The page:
• price is not of type 'number' - Can you find what else might be wrong beyond the format? We will answer this question in the next section.
  • "2.6" - if price is stored as string it might cause unexpected results for further data consumption or operation on the whole price data.
  • url does not match the specified regex. Regex’s for URL validation are usually an amalgam of standard validation (for the presence of ‘http://” etc.) as well as any additional business requirements around e.g. categories, query params, pagination etc.
  • example@example is clearly not a valid URL.
  • duplicate values for url found - the validation shows that some items have duplicate URLs. URL is a field that should (normally) be unique and not repeated throughout the dataset.
  • field productName contains HTML tags: ['<br>'] - Red apple<br>
  • field productName contains superfluous characters (in this case, trailing and/or leading whitespace). It is worth noting that while visual inspection of data either in a browser or in tabular form in e.g. Excel can be useful in the detection of some types of issues, this is one that can easily go undetected to the human eye.

Step #4: More advanced automated data analysis

Although schema validation takes care of a lot of the heavy lifting with respect to checking the quality of a dataset, it is often necessary to wrangle and analyze the data further. Either to sense-check schema validation errors, discern edge cases and patterns, or test more complex spider requirements.

Pandas is often the first port of call, for its ability to concisely:

  • replicate SQL queries
  • aggregate stats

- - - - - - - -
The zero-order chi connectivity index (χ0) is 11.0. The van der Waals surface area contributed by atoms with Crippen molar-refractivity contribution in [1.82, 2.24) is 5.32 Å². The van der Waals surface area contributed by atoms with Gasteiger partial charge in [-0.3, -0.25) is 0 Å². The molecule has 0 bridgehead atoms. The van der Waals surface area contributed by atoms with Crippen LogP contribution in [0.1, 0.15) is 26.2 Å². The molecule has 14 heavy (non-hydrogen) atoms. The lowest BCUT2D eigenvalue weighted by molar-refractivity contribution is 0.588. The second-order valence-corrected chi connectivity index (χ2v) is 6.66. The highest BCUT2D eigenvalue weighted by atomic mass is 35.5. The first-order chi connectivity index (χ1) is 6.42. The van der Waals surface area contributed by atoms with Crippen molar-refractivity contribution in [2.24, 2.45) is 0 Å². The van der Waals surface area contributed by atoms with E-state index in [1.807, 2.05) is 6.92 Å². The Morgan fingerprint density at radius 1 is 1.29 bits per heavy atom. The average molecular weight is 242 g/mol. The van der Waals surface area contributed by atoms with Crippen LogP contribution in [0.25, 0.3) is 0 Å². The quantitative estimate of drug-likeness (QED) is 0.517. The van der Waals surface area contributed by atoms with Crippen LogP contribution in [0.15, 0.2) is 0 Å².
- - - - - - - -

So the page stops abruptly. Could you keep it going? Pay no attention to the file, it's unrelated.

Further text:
• find the top results per data point or group of fields
  • plot useful diagrams
  • deal with nested data
  • highlight unique values and detect duplicates
  • replicate Excel’s pivot table functionality
  • and more...

In the following examples, df is a scraped dataset represented as a Pandas DataFrame.

Finding outliers in the field “price” (1)

Before manipulating the data, it is often useful to see a high-level overview of it. One way is to list the top values for all fields using value_counts() in conjunction with head():

Finding outliers in the field “price” (2)

In the price data point there are several problems:

  • Mixed values - string and numeric
  • Potentially incorrect values like 210

The first step is to get all prices scraped as numeric:

prices = df.price.apply(pd.to_numeric, args=('coerce',))

We then determine mean and standard deviation:

  • prices.std()
  • prices.mean()

And finally to find all values which are too far from the standard deviation:

Extract the first tag of nested column

The next possible source of error is tags and names. Let's try to find if there are any cases where tags are not part of the name. In this case, we will expand nested data and iterate over the values.

tags = df.tags.apply(pd.Series)

Then we can access the first tag thus:



In this article, our goal was to give an overview of how data extracted from the web can be validated using whole-dataset automated techniques. Everything we’ve written about is based on our experience validating millions of records on a daily basis.

In the next post in the series, we’ll discuss more advanced data analysis techniques using Pandas as well as jq, with more real-world examples. We’ll also give an introduction to visualization as a way of uncovering data quality issues. Stay tuned!

Do you need help with web data extraction?

Data quality assurance is just one small (but important!) piece of the puzzle. If you need help with your whole web data extraction project and you’re looking for a reliable data partner, have a look at our solutions or contact us to get started!